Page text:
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May 17, 2008

BehindTheMedspeak: Medical Imaging With a Cellphone


Long story short: scientists have developed a relatively inexpensive medical scanner ($1,000 v $70,000 for a conventional ultrasound machine) that can be plugged into a cellphone, which transmits raw scan data to a remote computer processor. The computer converts the data into images which are then sent back to the cellphone for viewing on its screen.

This could bring First World medicine to the Third World and can't happen too soon.

Windsor Genova's May 1, 2008 AllHeadlineNews.com story follows.

    Cell Phone Finds Use As Diagnostic Tool In Areas Without Ultrasound, X-Ray Machines

    A professor of bioengineering at the University of California, Berkeley and his colleagues have developed a cheaper way to perform medical imaging using a cellular phone.

    Boris Rubinsky's team has developed a portable medical scanner that can be plugged into a cellular phone, which transmits raw ultrasound or X-ray scanning data to a remote computer processor. The computer then converts the data to images and relays these back for viewing on the cell phone screen.

    The innovative concept, which was described in Wednesday's issue of the journal PLoS ONE, is a cheaper and easier alternative to conventional medical scanning service because one computer server does the imaging for many scanners.

    Traditional ultrasound and X-ray machines are bulky because their components consist of a computer, video monitor and scanner. These are also very expensive; an ultrasound machine costs about $70,000 while a portable scanner will only cost $1,000.

    According to Foxnews.com, Rubinsky said the portable scanners "could open up whole new avenues of health care for the developing world. Health professionals in rural clinics could affordably get the tools they need to properly diagnose and treat their patients."


Here's a link to an interview with Rubinsky.

Here's a link to a video featuring Rubinsky.

Here's the abstract of Rubinsky's paper, published in the April 30, 2008 issue of Public Library of Science ONE.

    A New Concept for Medical Imaging Centered on Cellular Phone Technology

    According to World Health Organization reports, some three quarters of the world population does not have access to medical imaging. In addition, in developing countries over 50% of medical equipment that is available is not being used because it is too sophisticated or in disrepair or because the health personnel are not trained to use it. The goal of this study is to introduce and demonstrate the feasibility of a new concept in medical imaging that is centered on cellular phone technology and which may provide a solution to medical imaging in underserved areas. The new system replaces the conventional stand-alone medical imaging device with a new medical imaging system made of two independent components connected through cellular phone technology. The independent units are: a) a data acquisition device (DAD) at a remote patient site that is simple, with limited controls and no image display capability and b) an advanced image reconstruction and hardware control multiserver unit at a central site. The cellular phone technology transmits unprocessed raw data from the patient site DAD and receives and displays the processed image from the central site. (This is different from conventional telemedicine where the image reconstruction and control is at the patient site and telecommunication is used to transmit processed images from the patient site). The primary goal of this study is to demonstrate that the cellular phone technology can function in the proposed mode. The feasibility of the concept is demonstrated using a new frequency division multiplexing electrical impedance tomography system, which we have developed for dynamic medical imaging, as the medical imaging modality. The system is used to image through a cellular phone a simulation of breast cancer tumors in a medical imaging diagnostic mode and to image minimally invasive tissue ablation with irreversible electroporation in a medical imaging interventional mode.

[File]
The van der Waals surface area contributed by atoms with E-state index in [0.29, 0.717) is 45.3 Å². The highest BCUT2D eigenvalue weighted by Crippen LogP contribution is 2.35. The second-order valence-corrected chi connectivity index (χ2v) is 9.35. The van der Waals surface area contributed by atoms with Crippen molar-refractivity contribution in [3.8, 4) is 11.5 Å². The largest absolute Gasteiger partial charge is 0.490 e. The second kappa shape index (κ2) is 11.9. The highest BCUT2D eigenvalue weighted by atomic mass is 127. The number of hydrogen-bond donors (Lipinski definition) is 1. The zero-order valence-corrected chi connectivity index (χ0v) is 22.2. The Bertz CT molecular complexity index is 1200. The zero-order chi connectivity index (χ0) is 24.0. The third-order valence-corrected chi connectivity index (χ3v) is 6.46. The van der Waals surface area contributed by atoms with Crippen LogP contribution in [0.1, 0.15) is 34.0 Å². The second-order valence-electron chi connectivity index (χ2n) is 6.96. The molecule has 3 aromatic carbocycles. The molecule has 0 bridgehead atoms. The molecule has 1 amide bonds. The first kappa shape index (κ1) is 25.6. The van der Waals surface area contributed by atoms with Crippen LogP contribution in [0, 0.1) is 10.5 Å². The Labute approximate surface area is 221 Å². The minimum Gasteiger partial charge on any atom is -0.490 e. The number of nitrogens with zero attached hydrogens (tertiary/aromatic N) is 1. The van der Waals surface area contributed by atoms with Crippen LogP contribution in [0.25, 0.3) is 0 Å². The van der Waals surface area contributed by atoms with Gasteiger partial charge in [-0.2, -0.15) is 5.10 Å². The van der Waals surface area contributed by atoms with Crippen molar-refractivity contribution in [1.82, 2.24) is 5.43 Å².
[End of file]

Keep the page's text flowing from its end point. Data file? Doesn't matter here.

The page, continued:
Here's a link to the full paper for those who can't get enough.

[via Shawn Lea]

May 17, 2008 at 04:01 PM | Permalink


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